Case commented on: Walsh v Mobil Oil Canada, 2013 ABCA 238.
While several blogs have been written on the Walsh v Mobil Oil Canada case (see here, here and here), I was hoping not to have to write yet another one, and I really hope that the matter has come to a final conclusion, but I almost hesitate to so state. As noted by the majority of the Alberta Court of Appeal (Justices Paperny and McDonald, with Justice O’Ferrall concurring in the result), Ms. Walsh could not have known that when she filed her discrimination complaint against her former employer in 1991, it would lead to the termination of her employment and to a “22-year odyssey” to seek a remedy for her situation. As noted by the Court, Walsh appeared before the Human Rights Tribunal four times, the Court of Queen’s Bench twice, and this current case is Ms. Walsh’s second time before the Alberta Court of Appeal.
Recently, Walsh appeared before the Tribunal in order to have damages assessed for Mobil’s discriminatory and retaliatory conduct. The Tribunal assessed the damages for Ms. Walsh’s complaints and on September 2, 2010, awarded her $656,920 in damages ($10,000 in general damages for the first complaint (discrimination); $472,766 for loss of income between the date of termination and December 31, 2000; $139,154 for loss of pension benefits; and $10,000 for future treatment and counseling) (Walsh CA, 2013 at para 11). The Tribunal also awarded general damages of $25,000 for the second complaint, in part guided by the Court of Queen’s Bench’s conclusion that the retaliatory action of Mobil’s employees was “insensitive” and “cruel” (Walsh CA, 2013 at para 16). A subsequent decision on costs and interest was rendered on February 8, 2011 (Walsh CA, 2013 at para 11). Ms. Walsh appealed both the remedy and cost decisions to the Court of Queen’s Bench and Mobil cross-appealed. The judge upheld the Tribunal’s remedy entirely, and upheld the costs decision, except to remit the question of Walsh’s entitlement to personal expenses back to the Tribunal. The appeal and cross-appeal were dismissed. Both parties then appealed the judge’s decision to the Court of Appeal. The focus of the current appeal is on the remedy.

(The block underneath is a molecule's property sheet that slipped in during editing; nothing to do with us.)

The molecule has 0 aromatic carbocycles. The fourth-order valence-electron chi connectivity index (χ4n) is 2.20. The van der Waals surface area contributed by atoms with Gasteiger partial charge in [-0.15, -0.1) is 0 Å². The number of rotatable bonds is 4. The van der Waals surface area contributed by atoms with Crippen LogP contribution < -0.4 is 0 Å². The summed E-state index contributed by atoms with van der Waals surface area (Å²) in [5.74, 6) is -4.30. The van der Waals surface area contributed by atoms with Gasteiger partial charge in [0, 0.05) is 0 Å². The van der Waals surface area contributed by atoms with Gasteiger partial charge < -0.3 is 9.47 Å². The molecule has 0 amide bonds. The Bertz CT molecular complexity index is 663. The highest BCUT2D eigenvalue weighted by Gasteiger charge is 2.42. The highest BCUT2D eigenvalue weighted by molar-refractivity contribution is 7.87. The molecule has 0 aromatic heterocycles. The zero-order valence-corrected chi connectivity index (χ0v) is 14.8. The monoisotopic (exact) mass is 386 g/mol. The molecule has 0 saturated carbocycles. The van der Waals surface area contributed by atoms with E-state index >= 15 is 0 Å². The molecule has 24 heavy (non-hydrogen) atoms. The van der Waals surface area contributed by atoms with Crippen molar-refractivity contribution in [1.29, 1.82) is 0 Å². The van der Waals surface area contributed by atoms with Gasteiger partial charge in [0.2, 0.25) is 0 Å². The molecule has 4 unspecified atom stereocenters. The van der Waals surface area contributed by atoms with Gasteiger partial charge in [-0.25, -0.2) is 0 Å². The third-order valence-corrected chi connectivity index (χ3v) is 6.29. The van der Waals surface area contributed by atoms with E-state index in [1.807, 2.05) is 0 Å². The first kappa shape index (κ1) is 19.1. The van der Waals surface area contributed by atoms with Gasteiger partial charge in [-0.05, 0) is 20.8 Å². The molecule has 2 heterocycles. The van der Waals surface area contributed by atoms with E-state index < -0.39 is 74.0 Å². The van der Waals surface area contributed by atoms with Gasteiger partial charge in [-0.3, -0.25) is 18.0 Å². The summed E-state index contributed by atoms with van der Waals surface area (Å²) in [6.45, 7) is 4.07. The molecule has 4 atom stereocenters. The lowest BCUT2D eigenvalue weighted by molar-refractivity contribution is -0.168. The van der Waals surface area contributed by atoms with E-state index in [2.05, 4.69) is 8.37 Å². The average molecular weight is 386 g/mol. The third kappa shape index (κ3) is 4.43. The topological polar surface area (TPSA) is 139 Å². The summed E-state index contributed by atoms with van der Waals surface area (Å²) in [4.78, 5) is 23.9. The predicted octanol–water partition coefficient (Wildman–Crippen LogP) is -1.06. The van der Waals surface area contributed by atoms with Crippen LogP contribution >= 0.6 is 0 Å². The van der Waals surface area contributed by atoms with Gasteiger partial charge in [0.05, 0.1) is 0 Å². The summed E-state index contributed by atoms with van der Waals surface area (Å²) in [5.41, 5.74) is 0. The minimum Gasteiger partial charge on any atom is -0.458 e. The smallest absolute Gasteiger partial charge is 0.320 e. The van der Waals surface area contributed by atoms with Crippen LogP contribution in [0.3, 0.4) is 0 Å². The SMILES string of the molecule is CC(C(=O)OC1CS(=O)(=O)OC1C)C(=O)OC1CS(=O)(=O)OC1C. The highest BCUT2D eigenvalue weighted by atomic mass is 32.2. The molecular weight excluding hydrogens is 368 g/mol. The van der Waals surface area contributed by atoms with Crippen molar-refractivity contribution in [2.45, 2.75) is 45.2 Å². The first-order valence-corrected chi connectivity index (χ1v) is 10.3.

The first issue was the assessment of damages. The Court of Appeal determined that the standard of review was reasonableness (Walsh CA, 2013 at para 27). Ms. Walsh challenged: (i) the finding that her lost income could be attributed to Mobil’s discriminatory conduct to the end of 2000 but not beyond, and (ii) the tribunal’s use of Mobil’s compensation and progression policies in the calculation of the amount of lost wages (Walsh CA, 2013 at para 29).
The Court of Appeal reviewed the case law on the calculation of damages in human rights employment cases and concluded that the Tribunal’s determination that Ms. Walsh’s depression and physical problems after 2000 stemmed from other causes was sustainable (Walsh CA, 2013 at para 52). Second, the Court of Appeal found that the Tribunal’s placement of Walsh on the salary grid (not on the highest paid male employee) was reasonable (Walsh CA, 2013 at para 58).
Both parties appealed the two awards for general damages (for loss of dignity and mental distress). While noting that general damages awards have been low, the Alberta Court of Appeal found that the Tribunal’s award was reasonable in view of the egregious conduct of the respondent; noting also that both awards are on the low end of what they consider appropriate in the circumstances (Walsh CA, 2013 at para 64).
There were other minor damages issues and the Court of Appeal agreed that the Tribunal and Court’s decisions were reasonable (Walsh CA, 2013 at para 67).
The second issue was the breach of the duty of fairness and the reasonable apprehension of bias. With regard to both sub-issues, the Court of Appeal held that they should have been raised before the Tribunal and not at the Court of Appeal; to allow the issue of bias to be raised for the first time on appeal would work an injustice to all (Walsh CA, 2013 at para 75).
The third issue was the application of the doctrine of election and abuse of process. Both of these concerns were in relation to a work-related motor vehicle accident. Mobil argued that Walsh could not pursue both a claim for loss of income against the other driver in the motor vehicle accident, and a claim for income loss arising from the human rights claim. The Court of Appeal held that the Tribunal was reasonable in its approach and that the reviewing court was reasonable in concluding that the doctrine of election did not apply to the case (Walsh CA, 2013 at para 92). Further, the co-existence of two separate cases in these circumstances is not an abuse of process (Walsh CA, 2013 at para 94).
The fourth and final issue was whether there should be an award of costs on the basis of solicitor client (meant to indemnify the complainant for her costs; usually higher than party and party costs). The Court of Appeal found that the decision of the Tribunal to award party and party costs was erroneous, as it did not consider costs in the specific context of the litigation on remedies. Parties were invited to make written submissions as to costs. (Walsh CA, 2013 at para 101; no decision has yet been rendered on this issue).
Justice O’Ferrall concurred with the result and endorsed the reasoning of the Court of Queen’s Bench judge and would dismiss both appeals, subject only to having the costs issues resolved (Walsh CA, 2013 at para 124).
As I have stated before, this case is an extreme example of some of the criticisms of Alberta’s human rights system. However, for reasons previously noted, it should not be used to argue for the complete disbandment of Alberta’s human rights system. Once the costs issues are resolved, surely all parties involved must be more than ready to put this case behind them.
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